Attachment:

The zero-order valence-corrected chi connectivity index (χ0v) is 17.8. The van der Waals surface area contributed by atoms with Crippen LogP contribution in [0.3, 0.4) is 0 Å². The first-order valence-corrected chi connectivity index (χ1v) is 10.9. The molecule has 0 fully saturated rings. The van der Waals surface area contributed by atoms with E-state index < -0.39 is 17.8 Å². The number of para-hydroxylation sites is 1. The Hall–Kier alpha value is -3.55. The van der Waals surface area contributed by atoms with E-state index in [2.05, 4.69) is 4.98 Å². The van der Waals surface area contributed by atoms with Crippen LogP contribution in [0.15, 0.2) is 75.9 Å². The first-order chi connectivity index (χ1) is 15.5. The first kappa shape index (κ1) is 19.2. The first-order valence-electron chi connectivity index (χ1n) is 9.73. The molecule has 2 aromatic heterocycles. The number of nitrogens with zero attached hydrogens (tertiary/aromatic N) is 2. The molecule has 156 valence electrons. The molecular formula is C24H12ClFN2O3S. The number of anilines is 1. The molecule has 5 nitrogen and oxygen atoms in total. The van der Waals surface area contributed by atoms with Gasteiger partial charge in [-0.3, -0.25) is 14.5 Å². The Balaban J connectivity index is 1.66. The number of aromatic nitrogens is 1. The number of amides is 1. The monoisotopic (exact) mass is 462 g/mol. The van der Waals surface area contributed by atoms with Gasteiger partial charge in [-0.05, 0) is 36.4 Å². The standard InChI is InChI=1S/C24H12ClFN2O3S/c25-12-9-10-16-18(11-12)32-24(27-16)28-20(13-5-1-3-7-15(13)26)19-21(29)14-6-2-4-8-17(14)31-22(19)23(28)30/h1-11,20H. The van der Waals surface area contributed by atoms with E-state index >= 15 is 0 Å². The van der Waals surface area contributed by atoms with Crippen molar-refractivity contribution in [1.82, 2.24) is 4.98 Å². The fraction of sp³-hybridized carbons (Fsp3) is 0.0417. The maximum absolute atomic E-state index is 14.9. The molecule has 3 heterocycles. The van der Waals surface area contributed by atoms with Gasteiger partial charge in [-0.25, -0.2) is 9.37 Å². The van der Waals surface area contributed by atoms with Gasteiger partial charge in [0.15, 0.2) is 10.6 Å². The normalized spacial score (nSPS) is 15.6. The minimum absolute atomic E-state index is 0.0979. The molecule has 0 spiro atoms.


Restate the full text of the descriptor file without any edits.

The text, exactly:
The zero-order valence-corrected chi connectivity index (χ0v) is 17.8. The van der Waals surface area contributed by atoms with Crippen LogP contribution in [0.3, 0.4) is 0 Å². The first-order valence-corrected chi connectivity index (χ1v) is 10.9. The molecule has 0 fully saturated rings. The van der Waals surface area contributed by atoms with E-state index < -0.39 is 17.8 Å². The number of para-hydroxylation sites is 1. The Hall–Kier alpha value is -3.55. The van der Waals surface area contributed by atoms with E-state index in [2.05, 4.69) is 4.98 Å². The van der Waals surface area contributed by atoms with Crippen LogP contribution in [0.15, 0.2) is 75.9 Å². The first-order chi connectivity index (χ1) is 15.5. The first kappa shape index (κ1) is 19.2. The first-order valence-electron chi connectivity index (χ1n) is 9.73. The molecule has 2 aromatic heterocycles. The number of nitrogens with zero attached hydrogens (tertiary/aromatic N) is 2. The molecule has 156 valence electrons. The molecular formula is C24H12ClFN2O3S. The number of anilines is 1. The molecule has 5 nitrogen and oxygen atoms in total. The van der Waals surface area contributed by atoms with Gasteiger partial charge in [-0.3, -0.25) is 14.5 Å². The Balaban J connectivity index is 1.66. The number of aromatic nitrogens is 1. The number of amides is 1. The monoisotopic (exact) mass is 462 g/mol. The van der Waals surface area contributed by atoms with Gasteiger partial charge in [-0.05, 0) is 36.4 Å². The standard InChI is InChI=1S/C24H12ClFN2O3S/c25-12-9-10-16-18(11-12)32-24(27-16)28-20(13-5-1-3-7-15(13)26)19-21(29)14-6-2-4-8-17(14)31-22(19)23(28)30/h1-11,20H. The van der Waals surface area contributed by atoms with E-state index >= 15 is 0 Å². The van der Waals surface area contributed by atoms with Crippen molar-refractivity contribution in [1.82, 2.24) is 4.98 Å². The fraction of sp³-hybridized carbons (Fsp3) is 0.0417. The maximum absolute atomic E-state index is 14.9. The molecule has 3 heterocycles. The van der Waals surface area contributed by atoms with Gasteiger partial charge in [-0.25, -0.2) is 9.37 Å². The van der Waals surface area contributed by atoms with Gasteiger partial charge in [0.15, 0.2) is 10.6 Å². The normalized spacial score (nSPS) is 15.6. The minimum absolute atomic E-state index is 0.0979. The molecule has 0 spiro atoms.